• Phillips screw driver
  • Touch up paint for your car (incase you do what I did)
  • Drill with 15/16 drill bit to make a hole in the fender bigger
  • A lot of patience and a helping hand
The rear was the easier one, so I would recommend doing this one first if you’re short on time or want to try out one of them separate first.
  • Start with removing the carpeting in the trunk space. Carpeting on the side, and on the bottom to make sure you can access all bolts in the rear
  • Once the rear shock hats are exposed, remove all of the bolts you see (literally), weither it be bolts for the floor, or the shock itself, just remove them.
  • The rear comes assembled with the two shock braces bolted with the actual bar. Undo this so that it’s in 3 separate pieces. Remember how the bolts were on the bar.
  • Look into your bag of goodies and you will see 4 black hook plates. If you notice on the illustration, this goes into the body of the car, above the shock hat…Yes, it goes into that tiny circle hole that if you drop it, you aren’t getting it back. It acts as the backing nut for some of the bolts. This is where the vice grips come handy. With vice grips, you can latch it onto the end of the hook that sticks out of the hole, so that it won’t fall in while you install the rest of the shock brace and begin to bolt it down.
  • That being said, place the small vice grips on the hook ends and place all 4 into their respective holes (there is another small hole back more, you have to either sit in the trunk and look in, or feel for it.
  • While your friend is in your trunk helping you with this, and his ear is right next to the rear speaker, be sure to play your radio at a good volume to make sure he’s awake and working properly on your rear.
  • Line up the shock braces with the holes on the hat and the studs on the floor. From there, begin to bolt down (not full tightness yet!) using the bolts as described in the instructions. It’s not really displayed well in the illustration, but for the center large bolts (yellowish in color) you will need a nut in the back to hold it in place now (I needed a nut before hand for my coilovers. OEM shocks have a backing for those bolts). Don’t forget to remove the vice grips.
  • Once both sides are in and bolted down good enough, from here I tightened the bolts from bottom to up. I felt that to center it, it would make sense to bolt it down first, then bolt the backings against the car to ensure it’s firm and straight. Did this twice.
  • Last step is to place in the actual bar! Place it in (be sure to have Autoexe brand facing you and not backwards for proper bling effect) and line it up with its respective holes. Place in those bolts with washers. I tightened left bottom decently, then right top, followed by left top, then right bottom. Then I went through and tightened as much as possible to ensure it was fully tight. This is where the allen wrench comes handy because you will need it to ensure that it is as tight as possible with these bolts.
  • From here, you are done! Shake it a little and make sure it’s in there firmly and securely. Place back your carpeting and away you go for the rear. In the instructions they put measurements on what you should cut out for the carpet, but I don’t use my carpet so I unfortunately can’t provide any help with that. I’m sure it can’t be that hard!
This is the tough one. Make sure you have plenty of time for this, just in case things go sour like they did for us.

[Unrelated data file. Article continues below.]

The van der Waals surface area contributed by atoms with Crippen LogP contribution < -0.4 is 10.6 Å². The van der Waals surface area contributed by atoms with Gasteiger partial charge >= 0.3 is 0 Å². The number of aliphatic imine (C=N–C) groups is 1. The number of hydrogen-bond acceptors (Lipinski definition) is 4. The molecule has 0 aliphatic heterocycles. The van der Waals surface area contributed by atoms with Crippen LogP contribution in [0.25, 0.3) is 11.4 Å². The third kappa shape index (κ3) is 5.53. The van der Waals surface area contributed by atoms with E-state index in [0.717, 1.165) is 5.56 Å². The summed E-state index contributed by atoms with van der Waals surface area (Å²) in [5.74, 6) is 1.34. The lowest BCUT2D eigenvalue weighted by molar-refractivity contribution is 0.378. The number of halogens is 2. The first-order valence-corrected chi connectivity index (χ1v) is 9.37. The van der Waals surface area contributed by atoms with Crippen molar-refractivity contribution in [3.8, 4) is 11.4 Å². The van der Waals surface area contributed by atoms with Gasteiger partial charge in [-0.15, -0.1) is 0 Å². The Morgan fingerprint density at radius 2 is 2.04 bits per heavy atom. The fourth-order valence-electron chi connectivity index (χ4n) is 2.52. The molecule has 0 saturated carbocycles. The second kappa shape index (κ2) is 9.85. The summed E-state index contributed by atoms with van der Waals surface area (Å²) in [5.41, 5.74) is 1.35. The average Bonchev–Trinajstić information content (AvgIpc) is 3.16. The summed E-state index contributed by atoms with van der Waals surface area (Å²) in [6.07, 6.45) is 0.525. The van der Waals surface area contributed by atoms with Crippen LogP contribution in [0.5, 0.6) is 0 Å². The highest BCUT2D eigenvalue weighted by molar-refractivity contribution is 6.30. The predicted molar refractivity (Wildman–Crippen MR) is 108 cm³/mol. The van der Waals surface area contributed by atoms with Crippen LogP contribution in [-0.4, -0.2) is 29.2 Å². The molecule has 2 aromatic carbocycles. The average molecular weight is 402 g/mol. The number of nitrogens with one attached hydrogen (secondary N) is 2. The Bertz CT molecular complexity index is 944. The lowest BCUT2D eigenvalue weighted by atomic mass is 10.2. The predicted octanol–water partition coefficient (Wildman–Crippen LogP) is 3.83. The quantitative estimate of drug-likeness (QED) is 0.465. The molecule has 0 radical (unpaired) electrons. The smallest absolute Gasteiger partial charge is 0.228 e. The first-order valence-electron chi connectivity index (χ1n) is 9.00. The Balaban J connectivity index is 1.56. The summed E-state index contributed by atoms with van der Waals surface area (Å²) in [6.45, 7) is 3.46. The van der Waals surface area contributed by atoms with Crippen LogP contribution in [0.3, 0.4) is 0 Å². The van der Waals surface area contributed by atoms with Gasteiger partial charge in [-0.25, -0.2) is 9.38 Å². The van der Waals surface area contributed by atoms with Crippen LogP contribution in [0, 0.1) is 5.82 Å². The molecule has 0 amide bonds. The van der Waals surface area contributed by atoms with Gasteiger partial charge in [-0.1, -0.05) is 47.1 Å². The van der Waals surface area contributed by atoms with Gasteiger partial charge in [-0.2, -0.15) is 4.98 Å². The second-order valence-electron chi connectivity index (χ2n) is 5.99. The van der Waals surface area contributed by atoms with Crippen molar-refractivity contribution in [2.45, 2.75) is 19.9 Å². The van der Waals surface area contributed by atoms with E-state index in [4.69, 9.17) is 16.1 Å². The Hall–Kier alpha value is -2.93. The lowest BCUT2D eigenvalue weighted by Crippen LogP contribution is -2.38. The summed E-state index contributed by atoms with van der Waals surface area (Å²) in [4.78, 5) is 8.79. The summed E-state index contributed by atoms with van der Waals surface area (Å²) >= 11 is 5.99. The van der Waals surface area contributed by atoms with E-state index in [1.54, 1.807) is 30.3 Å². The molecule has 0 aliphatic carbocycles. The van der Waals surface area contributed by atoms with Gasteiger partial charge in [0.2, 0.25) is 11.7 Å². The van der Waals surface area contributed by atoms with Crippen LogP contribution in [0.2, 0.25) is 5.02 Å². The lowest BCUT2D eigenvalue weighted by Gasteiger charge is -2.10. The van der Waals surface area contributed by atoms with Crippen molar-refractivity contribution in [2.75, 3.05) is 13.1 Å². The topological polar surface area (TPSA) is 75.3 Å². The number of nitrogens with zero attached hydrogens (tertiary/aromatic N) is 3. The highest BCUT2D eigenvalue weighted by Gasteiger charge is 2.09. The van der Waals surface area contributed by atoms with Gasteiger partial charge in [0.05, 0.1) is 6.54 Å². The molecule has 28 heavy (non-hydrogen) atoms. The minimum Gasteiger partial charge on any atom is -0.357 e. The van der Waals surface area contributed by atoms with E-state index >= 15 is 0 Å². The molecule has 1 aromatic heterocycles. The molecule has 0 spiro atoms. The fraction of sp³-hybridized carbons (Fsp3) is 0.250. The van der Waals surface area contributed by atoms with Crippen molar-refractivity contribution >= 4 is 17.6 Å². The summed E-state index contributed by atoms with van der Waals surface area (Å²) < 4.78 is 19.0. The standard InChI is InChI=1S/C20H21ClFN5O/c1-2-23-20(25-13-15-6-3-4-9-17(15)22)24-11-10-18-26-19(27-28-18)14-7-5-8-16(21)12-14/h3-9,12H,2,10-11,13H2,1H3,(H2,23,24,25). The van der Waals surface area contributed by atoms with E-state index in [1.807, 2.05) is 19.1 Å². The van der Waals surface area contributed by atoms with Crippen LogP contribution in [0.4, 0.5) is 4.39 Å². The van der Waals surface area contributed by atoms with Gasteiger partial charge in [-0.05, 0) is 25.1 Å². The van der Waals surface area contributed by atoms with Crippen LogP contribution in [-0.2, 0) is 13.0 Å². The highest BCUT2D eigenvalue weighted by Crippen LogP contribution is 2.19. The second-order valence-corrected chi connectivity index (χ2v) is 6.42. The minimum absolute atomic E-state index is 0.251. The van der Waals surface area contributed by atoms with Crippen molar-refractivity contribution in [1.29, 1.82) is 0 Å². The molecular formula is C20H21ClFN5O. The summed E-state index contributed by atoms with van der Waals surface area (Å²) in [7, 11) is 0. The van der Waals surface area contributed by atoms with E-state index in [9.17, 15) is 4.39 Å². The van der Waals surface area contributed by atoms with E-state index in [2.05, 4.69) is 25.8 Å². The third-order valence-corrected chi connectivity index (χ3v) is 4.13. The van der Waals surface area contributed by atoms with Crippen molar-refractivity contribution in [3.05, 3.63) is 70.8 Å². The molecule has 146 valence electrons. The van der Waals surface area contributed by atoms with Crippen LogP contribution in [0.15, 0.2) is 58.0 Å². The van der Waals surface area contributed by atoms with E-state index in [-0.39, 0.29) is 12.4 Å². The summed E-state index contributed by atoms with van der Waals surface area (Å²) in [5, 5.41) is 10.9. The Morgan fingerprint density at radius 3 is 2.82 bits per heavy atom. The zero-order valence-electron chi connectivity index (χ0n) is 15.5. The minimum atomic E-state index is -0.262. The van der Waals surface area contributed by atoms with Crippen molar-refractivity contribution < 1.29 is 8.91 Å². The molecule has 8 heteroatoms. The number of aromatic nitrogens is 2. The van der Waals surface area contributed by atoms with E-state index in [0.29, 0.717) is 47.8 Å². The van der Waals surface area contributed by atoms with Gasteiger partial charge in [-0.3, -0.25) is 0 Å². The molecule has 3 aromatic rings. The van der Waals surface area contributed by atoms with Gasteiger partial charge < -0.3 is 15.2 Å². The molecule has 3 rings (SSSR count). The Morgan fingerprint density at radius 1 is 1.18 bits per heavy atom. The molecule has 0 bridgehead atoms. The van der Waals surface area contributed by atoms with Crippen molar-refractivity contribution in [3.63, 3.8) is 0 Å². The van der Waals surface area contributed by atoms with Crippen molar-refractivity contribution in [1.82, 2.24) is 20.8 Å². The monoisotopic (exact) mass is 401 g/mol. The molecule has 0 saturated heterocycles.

• For starters, grab your patience tool, your anger fixing drink (I’d go with Amstel or something light) and start removing the OEM (or whatever you have) front strut bar. If you have coilovers, rejoice as you can now put the front dampening adjuster on top of the shock finally!
  • Once this is done, take a look at your fender walls near the firewall. I have engine insulation removed, so you may not see what I see, but in the fender there are two holes there. That is the mounting point for the fender brace.
  • At the firewall, the engine insulation there (again, I have removed) is being held on by two white plastic nuts on studs. Those nuts need to be removed as your firewall braces are going to go there. Be sure to look at the picture in the instructions to verify you placed the proper brace support on each stud. It’s different for 04-08 bodies from 09 body RX8. This will be your first bolt on, but not as tight as possible as you will need some play room in the end.
  • You MAY need to use pliers and lift up the cowl a bit to give you extra room by the fender. We did only because we were not sure what had to be done at first. BE WEARY of the screws in the cowl. I couldn’t unscrew mine oddly enough, but every time we ignored the screws, gave an extra scratch on my strut bar.
  • For placing the front strut bar in, two people are needed for easy placement. With one person on each side of the car, as level as possible, slowly lower the rear into the car . Once in place and back against the firewall, position the strut tower holes as close as possible to the studs sticking out. NOW, this is the tricky part with the rear part resting on the firewall supports (the fender parts will probably rub thus the touch up paint). You will want to have both of you push at an angle one at a time to get the bar in. It’s really a simple concept that somehow can take more than an hour if you don’t do it right. My friend came, stood next to the car and pushed down hard to get one side in, then went to the other side and did this.
  • Now that the brace is in place the fender brace plates need to be installed. To install these it is key to have the car jacked up in the front with the fender liners peeled back (towards the front), or the fenders off the car. There is one problem and that is the small hole is (yes you guessed it) to small. The remedy is a 15/16 drill bit. It makes the hole just big enough for the small allen wrench bolt to fit in with ease. Place the brace inside the fender and line up the holes, while someone else places a bolt inside to keep the brace in place. From there, bolt up the fenders per instructions, just tight enough to be on.
  • From here, you now need to finish tightening the strut bar down. We did the struts first, doing a nice even torque all around, followed by the fenders, making sure it was very tight from side to side numerous times to ensure it was flush with the fender (if a touch of space is left between fender and brace, it’s okay because it’s probably flush in the back). Lastly, the firewall brace needs to be bolted down.